For those who have embraced Crisis & Reputation Management as their ambition and career, everything else pales. Probably because those who are truly good at it have been journalists and PR people for years, usually decades, before they specialized in crisis work.
It’s an adrenaline rush. It’s fun. No escaping that. But for some of us, there’s another factor — the joy of taking on problems of every type, sorting the reality from the unreality, then solving the puzzle to your client’s benefit. It feels good to win. It also feels good to help others in their darkest hour. Getting paid for doing what you enjoy is nice, too.
There’s a stark division within the PR industry generally — and Crisis & Reputation Management specifically — about the purpose of the client.
The model of many (perhaps most) large firms is, How many people can we put on this client? The client exists as an ATM.
Then there’s the model usually adhered to by smaller firms. The first question is, How can we help this client? The client exists as a person in trouble, and the role of the Crisis & Reputation Management firm is to find a solution. Getting paid is the result of helping the client. At the end of the day, you may not make as much money, but it’s easier to look in the mirror.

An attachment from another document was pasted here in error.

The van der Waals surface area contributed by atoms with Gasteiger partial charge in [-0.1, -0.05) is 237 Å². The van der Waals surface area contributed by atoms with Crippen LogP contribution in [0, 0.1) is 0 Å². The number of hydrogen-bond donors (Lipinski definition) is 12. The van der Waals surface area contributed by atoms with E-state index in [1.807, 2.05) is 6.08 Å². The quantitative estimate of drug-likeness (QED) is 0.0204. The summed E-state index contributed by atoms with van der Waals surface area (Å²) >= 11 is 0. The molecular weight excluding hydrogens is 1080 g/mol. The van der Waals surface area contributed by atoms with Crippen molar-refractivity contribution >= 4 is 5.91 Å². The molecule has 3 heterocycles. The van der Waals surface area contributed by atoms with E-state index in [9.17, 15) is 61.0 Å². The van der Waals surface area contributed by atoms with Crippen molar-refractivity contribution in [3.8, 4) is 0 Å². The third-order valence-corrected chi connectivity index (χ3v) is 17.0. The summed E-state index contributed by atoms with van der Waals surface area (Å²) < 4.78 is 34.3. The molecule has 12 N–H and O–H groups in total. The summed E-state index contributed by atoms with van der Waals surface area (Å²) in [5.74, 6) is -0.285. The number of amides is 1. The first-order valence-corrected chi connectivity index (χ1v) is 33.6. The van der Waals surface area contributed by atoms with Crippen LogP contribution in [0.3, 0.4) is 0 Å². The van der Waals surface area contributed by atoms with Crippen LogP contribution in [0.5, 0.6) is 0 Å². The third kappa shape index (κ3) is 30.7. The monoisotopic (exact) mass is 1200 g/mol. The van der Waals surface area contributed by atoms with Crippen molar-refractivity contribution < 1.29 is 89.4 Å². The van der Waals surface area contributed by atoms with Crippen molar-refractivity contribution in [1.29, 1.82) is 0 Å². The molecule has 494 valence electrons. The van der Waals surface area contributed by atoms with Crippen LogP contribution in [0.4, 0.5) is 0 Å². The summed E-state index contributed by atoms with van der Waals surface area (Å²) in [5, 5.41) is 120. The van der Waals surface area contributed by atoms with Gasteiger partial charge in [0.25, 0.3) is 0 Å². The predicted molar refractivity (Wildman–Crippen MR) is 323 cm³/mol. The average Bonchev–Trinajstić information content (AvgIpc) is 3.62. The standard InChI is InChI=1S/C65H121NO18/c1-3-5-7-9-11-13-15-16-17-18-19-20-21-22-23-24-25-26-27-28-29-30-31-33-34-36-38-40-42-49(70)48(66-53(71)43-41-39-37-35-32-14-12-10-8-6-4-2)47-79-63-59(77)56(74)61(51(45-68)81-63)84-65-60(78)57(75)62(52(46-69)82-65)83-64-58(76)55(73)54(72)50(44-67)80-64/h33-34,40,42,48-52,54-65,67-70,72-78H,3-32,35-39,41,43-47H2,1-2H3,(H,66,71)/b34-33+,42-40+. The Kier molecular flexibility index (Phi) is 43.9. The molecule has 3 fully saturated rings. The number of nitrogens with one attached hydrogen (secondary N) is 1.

Clients appreciate having their problems solved. They’re glad you’ve made it all better. Some sing your praises. Occasionally, a few actually become friends.
“Because Reputation Is Your Most Valuable Asset”
Gillott Communications is a Los Angeles-based public relations firm that specializes in high-stakes Crisis & Reputation Management. If you don’t already subscribe, please sign up for our blog Insights on High-Stakes PR. You can reach Roger Gillott directly at 310-826-8696.